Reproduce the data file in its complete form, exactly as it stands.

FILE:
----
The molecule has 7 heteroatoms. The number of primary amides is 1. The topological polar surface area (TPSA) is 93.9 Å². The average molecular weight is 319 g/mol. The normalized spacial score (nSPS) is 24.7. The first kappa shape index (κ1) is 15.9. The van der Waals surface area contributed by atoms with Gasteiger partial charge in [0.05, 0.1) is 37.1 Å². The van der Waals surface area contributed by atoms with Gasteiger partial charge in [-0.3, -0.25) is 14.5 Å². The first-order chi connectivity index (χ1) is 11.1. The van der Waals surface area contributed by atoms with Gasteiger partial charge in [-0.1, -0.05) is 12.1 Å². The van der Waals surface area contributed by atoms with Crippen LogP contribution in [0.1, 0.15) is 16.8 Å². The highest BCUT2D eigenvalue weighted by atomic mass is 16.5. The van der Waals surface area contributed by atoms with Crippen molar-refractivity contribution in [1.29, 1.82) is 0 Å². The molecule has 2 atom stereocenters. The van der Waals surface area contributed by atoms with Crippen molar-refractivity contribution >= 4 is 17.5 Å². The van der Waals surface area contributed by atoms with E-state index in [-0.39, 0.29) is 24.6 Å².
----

The molecule has 7 heteroatoms. The number of primary amides is 1. The topological polar surface area (TPSA) is 93.9 Å². The average molecular weight is 319 g/mol. The normalized spacial score (nSPS) is 24.7. The first kappa shape index (κ1) is 15.9. The van der Waals surface area contributed by atoms with Gasteiger partial charge in [0.05, 0.1) is 37.1 Å². The van der Waals surface area contributed by atoms with Gasteiger partial charge in [-0.3, -0.25) is 14.5 Å². The first-order chi connectivity index (χ1) is 11.1. The van der Waals surface area contributed by atoms with Gasteiger partial charge in [-0.1, -0.05) is 12.1 Å². The van der Waals surface area contributed by atoms with Crippen LogP contribution in [0.1, 0.15) is 16.8 Å². The highest BCUT2D eigenvalue weighted by atomic mass is 16.5. The van der Waals surface area contributed by atoms with Crippen molar-refractivity contribution in [1.29, 1.82) is 0 Å². The molecule has 2 atom stereocenters. The van der Waals surface area contributed by atoms with Crippen molar-refractivity contribution >= 4 is 17.5 Å². The van der Waals surface area contributed by atoms with E-state index in [-0.39, 0.29) is 24.6 Å².